In 2018, the United States petroleum production increased 16% while simultaneously increasing natural gas production by 12%. According to the Energy Information Administration (EIA), “these totals combined established a new production record.” The United States has been the largest producer of natural gas since it passed Russia in 2011, and last year the U.S. surpassed Saudi Arabia to become the largest producer of petroleum. All signs indicate that the U.S. will continue to expand their production prominence, and over the next decade, the U.S. is set to account for 61% of all new global oil and gas production, nearly nine times the amount of Canada who projects to be second on the production increase list.
The United States Department of the Interior announced a revision last week about an increase in the potential production in the Wolfcamp Shale and Bone Spring Formation. The announcement stated, two underground layers in the Delaware Basin in the Permian shale play of West Texas and New Mexico, contain 46.3 billion barrels of oil, 281 trillion cubic feet of natural gas and 20 billion barrels of natural gas liquids. This represents the largest pool of oil and gas reserves anywhere in the United States. The Permian is already the driving force in production hitting an all-time high in November of 11.7 million barrels per day (bpd) as it is the biggest producer and boasts the quickest rate of production at 3.63 million bpd.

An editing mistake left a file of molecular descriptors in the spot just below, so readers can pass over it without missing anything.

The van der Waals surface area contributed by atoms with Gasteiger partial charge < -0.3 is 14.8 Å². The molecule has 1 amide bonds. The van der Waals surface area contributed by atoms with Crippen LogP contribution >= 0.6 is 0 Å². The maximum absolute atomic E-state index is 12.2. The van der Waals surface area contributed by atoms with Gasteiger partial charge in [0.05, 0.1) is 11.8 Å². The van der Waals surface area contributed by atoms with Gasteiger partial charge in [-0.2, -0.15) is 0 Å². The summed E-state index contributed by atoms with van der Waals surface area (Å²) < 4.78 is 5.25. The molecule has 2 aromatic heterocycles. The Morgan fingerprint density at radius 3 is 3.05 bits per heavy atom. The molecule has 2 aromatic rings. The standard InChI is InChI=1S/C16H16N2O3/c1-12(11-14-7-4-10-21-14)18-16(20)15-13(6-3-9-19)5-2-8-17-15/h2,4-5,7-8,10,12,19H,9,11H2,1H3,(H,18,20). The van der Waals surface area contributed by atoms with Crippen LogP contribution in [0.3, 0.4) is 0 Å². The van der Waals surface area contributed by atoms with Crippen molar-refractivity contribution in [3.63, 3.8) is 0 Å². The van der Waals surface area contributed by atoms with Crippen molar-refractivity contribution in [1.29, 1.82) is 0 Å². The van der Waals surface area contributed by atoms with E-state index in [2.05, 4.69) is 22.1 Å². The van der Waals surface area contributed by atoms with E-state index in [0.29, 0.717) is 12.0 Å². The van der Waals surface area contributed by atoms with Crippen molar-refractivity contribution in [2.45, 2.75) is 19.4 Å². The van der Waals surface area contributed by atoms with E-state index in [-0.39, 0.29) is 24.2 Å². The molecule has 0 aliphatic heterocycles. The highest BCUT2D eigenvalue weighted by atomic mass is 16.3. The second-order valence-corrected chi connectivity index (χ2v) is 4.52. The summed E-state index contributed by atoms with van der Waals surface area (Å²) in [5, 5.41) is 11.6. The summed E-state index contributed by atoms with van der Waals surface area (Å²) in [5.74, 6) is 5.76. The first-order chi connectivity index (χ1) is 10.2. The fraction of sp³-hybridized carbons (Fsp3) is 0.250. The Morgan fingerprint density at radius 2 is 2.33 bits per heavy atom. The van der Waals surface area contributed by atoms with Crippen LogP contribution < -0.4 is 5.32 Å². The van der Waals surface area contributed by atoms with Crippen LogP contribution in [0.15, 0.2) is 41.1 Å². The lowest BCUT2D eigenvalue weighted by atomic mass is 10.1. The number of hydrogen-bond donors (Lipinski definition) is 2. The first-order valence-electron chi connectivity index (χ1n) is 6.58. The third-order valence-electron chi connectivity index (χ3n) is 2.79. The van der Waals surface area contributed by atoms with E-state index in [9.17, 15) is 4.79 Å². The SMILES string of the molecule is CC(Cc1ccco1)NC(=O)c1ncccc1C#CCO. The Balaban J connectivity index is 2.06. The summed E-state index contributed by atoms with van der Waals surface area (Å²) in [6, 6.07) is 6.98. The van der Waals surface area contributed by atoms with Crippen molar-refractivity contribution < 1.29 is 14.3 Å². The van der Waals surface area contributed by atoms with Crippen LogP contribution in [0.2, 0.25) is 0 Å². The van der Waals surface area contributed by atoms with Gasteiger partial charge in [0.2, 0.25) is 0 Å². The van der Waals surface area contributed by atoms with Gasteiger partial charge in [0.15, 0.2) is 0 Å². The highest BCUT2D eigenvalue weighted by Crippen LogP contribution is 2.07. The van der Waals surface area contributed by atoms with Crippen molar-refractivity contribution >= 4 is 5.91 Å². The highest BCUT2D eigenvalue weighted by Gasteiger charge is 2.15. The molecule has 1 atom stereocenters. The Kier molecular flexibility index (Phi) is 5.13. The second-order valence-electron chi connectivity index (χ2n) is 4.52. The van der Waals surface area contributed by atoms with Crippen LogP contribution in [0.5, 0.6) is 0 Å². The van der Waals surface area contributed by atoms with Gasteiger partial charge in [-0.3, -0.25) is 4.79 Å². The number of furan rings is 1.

Oil well drilling in the United States has increased dramatically in the last five years. The increase in drilling activity has had a direct impact on petroleum pricing. Rig counts are an indicator for the potential supply picture of the oil and gas industry. A sharp increase in the number of drilling rigs domestically, would potentially affect the direction of product prices. The industry tends to speculate the greater number of active drilling rigs, the lower the price.